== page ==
WHILE three Clare county councillors have urged the local authority to start taking local roads in charge, the executive of the local authority insists it can’t be done, particularly given the terribly poor state of its finances.
Councillors Tom McNamara, Michael Hillery and Bill Chambers put forward a joint motion at this week’s meeting, calling on the council to take the roads in charge on a phased basis, from the existing local improvement scheme list and to allow people using the roads to apply to have them improved under the Community Involvement Scheme.
In a written report to the meeting, director of services for transportation, water services and the environment Anne Haugh, explained why the local authority opposed the proposal.
“In the present economic climate it would be inappropriate for Clare County Council to take such private roads into public charge in circumstances where adequate funding isn’t available to look after the requirements of the road network, which is already in public charge.
“If Local Improvement Scheme listed roads were taken into public charge, they would add to an already significant list of Community Involvement Scheme applicants.
“Given that the total funding available for Community Involvement Schemes is quite modest, in the region of €5m, the likelihood of achieving very much as regards remediation for Tertiary and LIS Roads is poor,” she outlined.
Ms Haugh caution that in addition, a taking in charge of such roads would constitute a liability of some significance from the council’s point of view given that many of them are in poor condition.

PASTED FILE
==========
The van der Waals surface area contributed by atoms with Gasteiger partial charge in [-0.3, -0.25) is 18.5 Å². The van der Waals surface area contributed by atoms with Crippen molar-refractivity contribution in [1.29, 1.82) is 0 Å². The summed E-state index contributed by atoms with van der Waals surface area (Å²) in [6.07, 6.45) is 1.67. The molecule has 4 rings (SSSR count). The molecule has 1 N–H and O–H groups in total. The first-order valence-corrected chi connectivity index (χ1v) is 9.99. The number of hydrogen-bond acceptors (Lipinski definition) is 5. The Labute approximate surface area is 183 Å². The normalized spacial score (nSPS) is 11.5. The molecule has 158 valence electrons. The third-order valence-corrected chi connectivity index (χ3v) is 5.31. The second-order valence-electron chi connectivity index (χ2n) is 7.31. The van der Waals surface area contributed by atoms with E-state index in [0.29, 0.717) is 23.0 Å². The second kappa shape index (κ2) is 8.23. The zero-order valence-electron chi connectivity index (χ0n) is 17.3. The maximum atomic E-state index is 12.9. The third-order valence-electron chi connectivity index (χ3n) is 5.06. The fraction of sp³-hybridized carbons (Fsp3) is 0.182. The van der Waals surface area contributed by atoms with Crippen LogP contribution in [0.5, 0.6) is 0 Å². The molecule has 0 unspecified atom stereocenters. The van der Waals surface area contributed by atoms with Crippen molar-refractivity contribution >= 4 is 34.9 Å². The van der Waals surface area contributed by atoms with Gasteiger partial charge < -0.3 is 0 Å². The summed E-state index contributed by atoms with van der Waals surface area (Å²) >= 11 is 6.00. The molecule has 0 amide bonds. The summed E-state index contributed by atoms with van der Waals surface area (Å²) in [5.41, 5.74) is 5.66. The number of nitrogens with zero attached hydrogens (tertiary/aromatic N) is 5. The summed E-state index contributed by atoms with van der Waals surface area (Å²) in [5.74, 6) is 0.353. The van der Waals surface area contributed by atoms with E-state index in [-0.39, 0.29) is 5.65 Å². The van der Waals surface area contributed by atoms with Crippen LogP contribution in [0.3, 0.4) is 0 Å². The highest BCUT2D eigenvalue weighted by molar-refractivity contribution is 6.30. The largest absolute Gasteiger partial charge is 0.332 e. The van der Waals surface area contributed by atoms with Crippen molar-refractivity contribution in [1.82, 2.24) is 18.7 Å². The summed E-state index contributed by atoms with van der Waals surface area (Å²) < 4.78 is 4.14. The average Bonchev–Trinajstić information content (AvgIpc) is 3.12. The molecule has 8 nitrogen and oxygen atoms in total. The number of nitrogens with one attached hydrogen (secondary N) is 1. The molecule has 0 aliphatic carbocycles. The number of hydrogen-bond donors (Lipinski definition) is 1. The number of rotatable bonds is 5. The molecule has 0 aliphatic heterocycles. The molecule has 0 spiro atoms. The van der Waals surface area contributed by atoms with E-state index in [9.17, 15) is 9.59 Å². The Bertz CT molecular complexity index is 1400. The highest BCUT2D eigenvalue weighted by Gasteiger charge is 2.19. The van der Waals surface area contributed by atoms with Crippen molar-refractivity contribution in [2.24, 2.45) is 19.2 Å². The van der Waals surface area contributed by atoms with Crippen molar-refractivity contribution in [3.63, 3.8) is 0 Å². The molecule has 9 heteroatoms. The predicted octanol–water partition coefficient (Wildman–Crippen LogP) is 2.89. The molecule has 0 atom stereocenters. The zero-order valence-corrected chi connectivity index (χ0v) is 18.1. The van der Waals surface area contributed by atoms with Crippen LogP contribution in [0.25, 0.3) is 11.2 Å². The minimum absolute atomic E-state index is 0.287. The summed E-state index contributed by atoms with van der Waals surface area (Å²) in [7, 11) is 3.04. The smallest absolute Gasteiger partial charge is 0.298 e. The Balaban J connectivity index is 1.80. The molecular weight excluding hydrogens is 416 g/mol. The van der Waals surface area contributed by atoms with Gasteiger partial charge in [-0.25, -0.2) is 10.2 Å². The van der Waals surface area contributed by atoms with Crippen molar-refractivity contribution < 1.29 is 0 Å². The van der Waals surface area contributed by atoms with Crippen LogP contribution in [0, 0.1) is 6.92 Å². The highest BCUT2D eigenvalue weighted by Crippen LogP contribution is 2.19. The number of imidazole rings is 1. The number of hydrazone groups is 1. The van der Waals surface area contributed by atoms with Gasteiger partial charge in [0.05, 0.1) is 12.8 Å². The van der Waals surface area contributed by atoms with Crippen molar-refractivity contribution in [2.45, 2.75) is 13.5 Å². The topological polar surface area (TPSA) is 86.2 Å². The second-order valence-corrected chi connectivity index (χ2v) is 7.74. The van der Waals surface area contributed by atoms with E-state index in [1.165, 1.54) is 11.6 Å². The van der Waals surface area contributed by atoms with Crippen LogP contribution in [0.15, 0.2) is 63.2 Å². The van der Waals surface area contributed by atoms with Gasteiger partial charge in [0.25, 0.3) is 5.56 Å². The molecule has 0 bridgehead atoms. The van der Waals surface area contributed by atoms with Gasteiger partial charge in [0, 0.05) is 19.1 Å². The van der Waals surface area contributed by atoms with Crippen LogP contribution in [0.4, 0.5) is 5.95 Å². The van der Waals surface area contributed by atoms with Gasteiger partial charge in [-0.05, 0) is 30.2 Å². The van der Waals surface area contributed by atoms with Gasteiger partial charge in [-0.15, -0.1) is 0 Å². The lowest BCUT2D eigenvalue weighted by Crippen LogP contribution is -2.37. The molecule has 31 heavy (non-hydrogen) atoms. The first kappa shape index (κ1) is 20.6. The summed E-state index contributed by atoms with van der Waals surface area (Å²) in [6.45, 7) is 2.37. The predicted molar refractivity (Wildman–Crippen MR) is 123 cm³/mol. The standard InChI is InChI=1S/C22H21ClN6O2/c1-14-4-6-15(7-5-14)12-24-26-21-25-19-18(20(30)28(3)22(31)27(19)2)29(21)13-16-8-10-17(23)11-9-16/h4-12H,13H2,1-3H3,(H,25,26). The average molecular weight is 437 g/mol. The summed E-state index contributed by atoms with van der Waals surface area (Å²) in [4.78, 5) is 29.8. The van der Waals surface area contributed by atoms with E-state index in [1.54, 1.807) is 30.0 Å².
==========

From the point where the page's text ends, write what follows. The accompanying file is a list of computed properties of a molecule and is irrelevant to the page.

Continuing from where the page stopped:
“Taking a charge of a road requires an engineer’s report confirming that such a road is completed to a satisfactory standard and fit for takeover. Such certification would not be possible or appropriate in relation to LIS list roads,” she said.
Councillor Tom McNamara said he was “disappointed with the reply and disappointed for the people on the list.”
He said that the people using the roads in question are “prepared to contribute and help out” with the repairs.
Councillor Michael Hillery said that in excess of 100 people have made applications for support over the past few years. “Something has to be done for these people, who are living in rural Ireland and in isolated areas.”
Senior engineer Tom Tiernan said that as things stand, there are already over 4,000km of non-national roads to look after, and not enough funding.
“It would be inappropriate to be taking on responsibility for private roads when we don’t have adequate funding for the roads we are responsible for,” he said.
While Councillor McNamara later suggested that five could be taken off the list, Mr Tiernan said that given the relatively small amount of funding nationally under the Community Involvement Scheme, the council would “be lucky to get one or two done”.